The state house just passed legislation increasing fees for things like driver licenses, license plates, and license exams to help pay for road maintenance, new ferries, and, notably, direct financial aid to transit agencies as well as bike and pedestrian improvements.

The legislation's long path to passage began back in early April, when state house transportation chair Judy Clibborn introduced a much larger version of the bill that transit advocates opposed because it included no just $2 million for nonmotorized transportation, or about 1 percent of the $161 million package. (The rest of the money was focused on highway operations and maintenance, local streets, and car ferries---the highways of the water).

Liberals in the house, including Marko Liias (D-21), Joe Fitzgibbon (D-37) and Dave Upthegrove (D-33) amended the bill to include more funding for transit, bike and pedestrian infrastructure, and stormwater cleanup. Clibborn subsequently introduced a substitute version of the bill that stripped the green amendments, infuriating progressives whose votes ensured that the bill made it out of committee.

However, under pressure from liberals in her caucus, Clibborn agreed to a scaled-back version of the bill (about $85 million) that, unlike earlier versions of the bill, includes $13 million in direct payouts to transit agencies, including $1.1 million to Community Transit (Snohomish County), $2.6 million to King County Metro, $1.5 million to Pierce Transit, and $1.7 million to Sound Transit. Another $3 million is earmarked for bike and pedestrian projects.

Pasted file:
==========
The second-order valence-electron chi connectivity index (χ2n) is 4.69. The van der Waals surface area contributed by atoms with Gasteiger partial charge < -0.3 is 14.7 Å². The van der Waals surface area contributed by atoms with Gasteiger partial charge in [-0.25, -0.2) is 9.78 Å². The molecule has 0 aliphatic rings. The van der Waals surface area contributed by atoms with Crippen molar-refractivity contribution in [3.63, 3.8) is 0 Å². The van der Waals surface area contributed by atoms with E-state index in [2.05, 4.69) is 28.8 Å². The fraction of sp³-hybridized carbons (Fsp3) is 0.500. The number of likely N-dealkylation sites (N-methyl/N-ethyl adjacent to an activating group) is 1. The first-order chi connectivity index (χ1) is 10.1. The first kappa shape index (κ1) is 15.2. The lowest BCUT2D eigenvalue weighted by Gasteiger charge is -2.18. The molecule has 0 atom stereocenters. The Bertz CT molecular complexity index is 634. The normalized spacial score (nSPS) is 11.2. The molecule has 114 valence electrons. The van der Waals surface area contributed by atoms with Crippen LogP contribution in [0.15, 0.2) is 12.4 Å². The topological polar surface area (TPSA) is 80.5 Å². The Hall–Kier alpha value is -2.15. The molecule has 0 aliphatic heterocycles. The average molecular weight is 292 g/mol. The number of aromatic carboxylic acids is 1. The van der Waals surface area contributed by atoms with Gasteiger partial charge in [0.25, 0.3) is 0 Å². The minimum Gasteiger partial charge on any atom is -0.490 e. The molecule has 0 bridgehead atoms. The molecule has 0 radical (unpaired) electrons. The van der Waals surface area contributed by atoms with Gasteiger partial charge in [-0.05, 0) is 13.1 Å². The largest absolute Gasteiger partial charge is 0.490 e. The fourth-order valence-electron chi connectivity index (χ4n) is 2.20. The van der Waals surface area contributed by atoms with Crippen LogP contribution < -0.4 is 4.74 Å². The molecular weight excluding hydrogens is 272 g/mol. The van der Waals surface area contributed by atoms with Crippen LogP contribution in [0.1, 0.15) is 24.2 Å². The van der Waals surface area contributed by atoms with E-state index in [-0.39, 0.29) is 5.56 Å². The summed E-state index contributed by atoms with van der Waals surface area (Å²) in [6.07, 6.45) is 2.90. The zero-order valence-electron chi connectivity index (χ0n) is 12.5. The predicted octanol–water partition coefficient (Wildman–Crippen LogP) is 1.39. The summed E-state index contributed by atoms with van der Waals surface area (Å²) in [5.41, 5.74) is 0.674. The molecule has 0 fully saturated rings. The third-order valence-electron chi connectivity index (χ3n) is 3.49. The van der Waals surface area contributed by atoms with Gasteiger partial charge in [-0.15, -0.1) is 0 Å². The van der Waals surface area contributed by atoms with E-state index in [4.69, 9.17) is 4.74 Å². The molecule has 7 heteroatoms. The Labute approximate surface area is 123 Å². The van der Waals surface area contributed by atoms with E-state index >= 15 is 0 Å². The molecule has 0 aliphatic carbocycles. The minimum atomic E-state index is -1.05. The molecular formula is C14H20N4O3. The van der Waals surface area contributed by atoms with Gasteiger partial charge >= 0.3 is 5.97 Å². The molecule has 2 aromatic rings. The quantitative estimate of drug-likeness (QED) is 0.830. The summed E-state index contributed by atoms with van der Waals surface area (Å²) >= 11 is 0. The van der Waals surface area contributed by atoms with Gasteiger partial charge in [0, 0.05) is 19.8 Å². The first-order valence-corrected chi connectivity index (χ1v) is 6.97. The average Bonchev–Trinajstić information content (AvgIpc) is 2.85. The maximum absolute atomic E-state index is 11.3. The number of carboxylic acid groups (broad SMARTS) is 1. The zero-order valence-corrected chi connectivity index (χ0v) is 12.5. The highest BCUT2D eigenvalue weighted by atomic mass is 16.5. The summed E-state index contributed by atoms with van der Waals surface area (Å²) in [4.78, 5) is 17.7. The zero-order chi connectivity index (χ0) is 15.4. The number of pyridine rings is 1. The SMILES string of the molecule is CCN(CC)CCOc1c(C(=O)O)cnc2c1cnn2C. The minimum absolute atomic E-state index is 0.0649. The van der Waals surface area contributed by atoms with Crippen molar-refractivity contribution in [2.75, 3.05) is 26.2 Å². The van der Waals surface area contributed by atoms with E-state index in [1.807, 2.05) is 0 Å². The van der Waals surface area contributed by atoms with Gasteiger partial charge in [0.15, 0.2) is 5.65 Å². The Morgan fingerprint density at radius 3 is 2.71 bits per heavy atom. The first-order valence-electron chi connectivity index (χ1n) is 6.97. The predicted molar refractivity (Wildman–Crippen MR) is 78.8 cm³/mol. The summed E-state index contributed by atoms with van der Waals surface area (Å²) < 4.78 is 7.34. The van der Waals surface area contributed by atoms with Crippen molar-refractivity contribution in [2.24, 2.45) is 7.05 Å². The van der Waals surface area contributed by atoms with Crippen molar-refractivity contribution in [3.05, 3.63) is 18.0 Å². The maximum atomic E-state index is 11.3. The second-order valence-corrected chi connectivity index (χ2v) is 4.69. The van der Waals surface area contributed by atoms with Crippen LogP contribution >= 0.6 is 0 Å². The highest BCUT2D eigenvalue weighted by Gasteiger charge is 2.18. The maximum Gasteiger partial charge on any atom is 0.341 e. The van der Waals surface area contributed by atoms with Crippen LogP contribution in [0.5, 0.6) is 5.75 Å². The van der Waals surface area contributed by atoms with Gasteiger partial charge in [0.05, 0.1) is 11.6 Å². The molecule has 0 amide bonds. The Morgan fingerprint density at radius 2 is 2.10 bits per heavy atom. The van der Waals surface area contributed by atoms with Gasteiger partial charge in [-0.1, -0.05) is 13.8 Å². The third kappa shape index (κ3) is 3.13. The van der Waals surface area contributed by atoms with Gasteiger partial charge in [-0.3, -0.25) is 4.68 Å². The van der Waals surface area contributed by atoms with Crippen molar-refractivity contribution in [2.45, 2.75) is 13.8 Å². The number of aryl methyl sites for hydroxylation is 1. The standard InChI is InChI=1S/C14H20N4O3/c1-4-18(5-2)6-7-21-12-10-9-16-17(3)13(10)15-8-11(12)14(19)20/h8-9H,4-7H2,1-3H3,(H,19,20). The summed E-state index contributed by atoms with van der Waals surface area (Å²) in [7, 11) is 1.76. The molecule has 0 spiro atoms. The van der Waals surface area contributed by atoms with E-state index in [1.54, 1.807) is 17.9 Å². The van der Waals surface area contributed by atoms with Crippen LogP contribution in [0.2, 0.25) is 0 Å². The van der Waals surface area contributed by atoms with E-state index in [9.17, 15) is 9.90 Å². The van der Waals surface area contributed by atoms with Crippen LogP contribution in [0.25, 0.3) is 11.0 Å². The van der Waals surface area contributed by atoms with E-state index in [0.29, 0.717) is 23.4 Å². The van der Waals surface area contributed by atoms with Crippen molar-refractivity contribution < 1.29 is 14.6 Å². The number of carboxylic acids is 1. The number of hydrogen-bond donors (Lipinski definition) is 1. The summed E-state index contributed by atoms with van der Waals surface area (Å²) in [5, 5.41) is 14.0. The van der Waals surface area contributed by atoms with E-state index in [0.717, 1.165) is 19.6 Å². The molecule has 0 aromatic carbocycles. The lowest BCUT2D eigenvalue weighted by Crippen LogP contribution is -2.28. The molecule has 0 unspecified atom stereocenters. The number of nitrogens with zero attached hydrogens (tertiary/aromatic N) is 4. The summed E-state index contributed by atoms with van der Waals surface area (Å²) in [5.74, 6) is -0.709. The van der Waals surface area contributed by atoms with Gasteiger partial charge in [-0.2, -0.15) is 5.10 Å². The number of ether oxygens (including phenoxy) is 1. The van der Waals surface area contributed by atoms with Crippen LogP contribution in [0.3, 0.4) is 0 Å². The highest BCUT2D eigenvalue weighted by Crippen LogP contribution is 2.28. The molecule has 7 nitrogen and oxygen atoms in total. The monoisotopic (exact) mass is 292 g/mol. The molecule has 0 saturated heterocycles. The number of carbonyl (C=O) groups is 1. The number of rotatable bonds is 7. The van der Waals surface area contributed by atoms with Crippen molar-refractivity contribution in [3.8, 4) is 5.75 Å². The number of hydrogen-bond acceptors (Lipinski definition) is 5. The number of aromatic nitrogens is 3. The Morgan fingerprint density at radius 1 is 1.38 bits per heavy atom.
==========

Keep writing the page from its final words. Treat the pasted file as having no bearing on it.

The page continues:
Viet Shelton, campaign director for the Transportation Choices Coalition, says that even though the total funding for transit and bike/ped projects isn't huge, the fact that such a large percentage of the money will go to nonmotorized projects (13 percent, compared to the 1 percent in the original bill) marks a symbolic shift toward balanced transportation funding at the state level. "If  you look at the size of the revenue increase and then proportionally look at what transit's getting, it's a decent chunk," Shelton says.

The state is expected to debate a multi-billion-dollar transportation package next year, and advocates for both roads and nonmotorized transportation are gearing up to push for funding for their priorities.

The senate will likely vote on the package later today.

Liias and Upthegrove did not immediately return calls for comment.
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